Update: It’s worth noting that Henry Blodget put a post up last week with the headline “The Internet Is Making Us Shallow and Vapid! (Or Maybe We Were Just Shallow And Vapid To Begin With)”. Clearly he’s come to peace with appealing to the shallow and vapid. And once he did that, I’m sure the decision to fire Carney was made easier.

Comments
6 comments so far | RSS Comments RSS

Clusterstock’s plunge downmarket accelerates

Posted by johnhhaskell | Report as abusive
 

Even with Carney’s thousand word essays on Lehman, I found most of what he wrote to be knee jerk, ad hoc advocacy that was “shallow and vapid.” Clusterstock may be less of a resource without him, but that doesn’t necessarily imply that it was much of a resource with him. I can’t imagine where Blodget is headed if Carney was his upside connection to quality journalism…

Posted by Ken_H | Report as abusive
 

Blodget’s interview with Bill Gross regarding Gross’ solar power initiative suggests that Blodget is neither interested in shallow nor vapid.

Posted by DaveFriedman | Report as abusive
 

Evidence of Blodget’s various sites going downmarket has been going on for a while and I stopped reading his sites when the crosslinking became too much to keep up. If I want to read Business Insider content, I’ll subscribe to its RSS feed, I don’t need teaser feeds for BI on the ClusterStock feed. It’s gotten so sensational that it isn’t even worth reading now.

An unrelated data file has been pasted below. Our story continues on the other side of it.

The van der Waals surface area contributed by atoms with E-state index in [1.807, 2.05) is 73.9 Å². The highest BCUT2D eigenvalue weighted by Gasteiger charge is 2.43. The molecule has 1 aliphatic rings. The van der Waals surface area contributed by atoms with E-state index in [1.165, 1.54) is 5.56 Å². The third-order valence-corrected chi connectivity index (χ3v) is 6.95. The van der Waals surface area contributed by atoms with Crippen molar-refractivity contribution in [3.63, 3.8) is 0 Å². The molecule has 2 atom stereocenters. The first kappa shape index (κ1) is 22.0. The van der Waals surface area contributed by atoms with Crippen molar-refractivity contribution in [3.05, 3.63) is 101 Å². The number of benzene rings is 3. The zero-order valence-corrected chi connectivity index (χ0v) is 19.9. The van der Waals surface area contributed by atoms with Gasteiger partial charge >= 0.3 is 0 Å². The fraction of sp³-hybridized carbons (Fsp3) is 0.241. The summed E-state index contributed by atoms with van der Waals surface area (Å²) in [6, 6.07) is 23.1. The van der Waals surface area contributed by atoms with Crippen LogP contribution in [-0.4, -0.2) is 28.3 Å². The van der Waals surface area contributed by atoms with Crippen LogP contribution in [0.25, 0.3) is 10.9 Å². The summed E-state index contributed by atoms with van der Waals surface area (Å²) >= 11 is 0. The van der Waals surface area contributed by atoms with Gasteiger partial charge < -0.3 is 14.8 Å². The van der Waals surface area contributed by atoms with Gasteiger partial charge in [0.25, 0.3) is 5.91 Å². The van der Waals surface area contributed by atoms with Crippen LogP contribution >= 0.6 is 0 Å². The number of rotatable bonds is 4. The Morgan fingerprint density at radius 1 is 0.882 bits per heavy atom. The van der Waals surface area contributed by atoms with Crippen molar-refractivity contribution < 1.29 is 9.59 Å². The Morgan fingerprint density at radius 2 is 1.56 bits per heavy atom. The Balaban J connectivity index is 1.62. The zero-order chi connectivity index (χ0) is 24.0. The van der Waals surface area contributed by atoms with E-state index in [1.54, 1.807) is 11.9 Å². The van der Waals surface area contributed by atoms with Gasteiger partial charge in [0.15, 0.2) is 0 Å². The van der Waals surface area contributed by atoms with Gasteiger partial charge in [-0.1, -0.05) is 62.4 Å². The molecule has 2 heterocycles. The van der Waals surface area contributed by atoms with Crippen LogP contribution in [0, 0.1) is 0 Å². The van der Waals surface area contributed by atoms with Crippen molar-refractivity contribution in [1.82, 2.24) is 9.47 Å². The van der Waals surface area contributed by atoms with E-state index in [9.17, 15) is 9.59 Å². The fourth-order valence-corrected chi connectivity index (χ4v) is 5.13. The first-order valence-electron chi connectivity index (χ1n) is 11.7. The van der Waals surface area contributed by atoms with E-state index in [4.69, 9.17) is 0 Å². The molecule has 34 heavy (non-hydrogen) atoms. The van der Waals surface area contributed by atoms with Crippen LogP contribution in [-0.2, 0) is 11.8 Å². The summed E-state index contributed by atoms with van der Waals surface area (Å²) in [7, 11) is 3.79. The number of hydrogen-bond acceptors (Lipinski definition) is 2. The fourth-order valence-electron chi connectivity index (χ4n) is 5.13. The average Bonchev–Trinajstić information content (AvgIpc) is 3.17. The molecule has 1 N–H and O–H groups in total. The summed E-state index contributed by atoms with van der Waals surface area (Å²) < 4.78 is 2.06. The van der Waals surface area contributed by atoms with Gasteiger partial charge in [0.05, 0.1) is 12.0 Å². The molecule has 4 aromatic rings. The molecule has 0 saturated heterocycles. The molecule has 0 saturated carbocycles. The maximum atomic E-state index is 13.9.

Posted by GregHao | Report as abusive
 

beating heart of clusterf@*k
joe, who does your hair, joe?
he did a face interview with max keiser. the kid is a punk.
nothing of substance is coming out of that brain via his mouth. blodget tried to cover the olympics. how do these reporters get off the couch every 4 years and think they have the tools and expertise to cover an event like the olympics. i was embarrassed for him. i read the comments to some of the more buzzable articles, all total just around 2. and those 2 usually are dissing the various authors. they are even trying to do soft porn if you ask me, to get some readership. joke.

Posted by velobabe | Report as abusive
 

I agree – I stopped reading it because of Carney and Weisenthal, not the reverse. They have a rather annoying tendency to exhibit knee-jerk political views which were more panic-driven than thoughtful. If I want that, I can go to FoxNews, not a blog that’s supposed to intelligently digest financial news.

Posted by gpeng05 | Report as abusive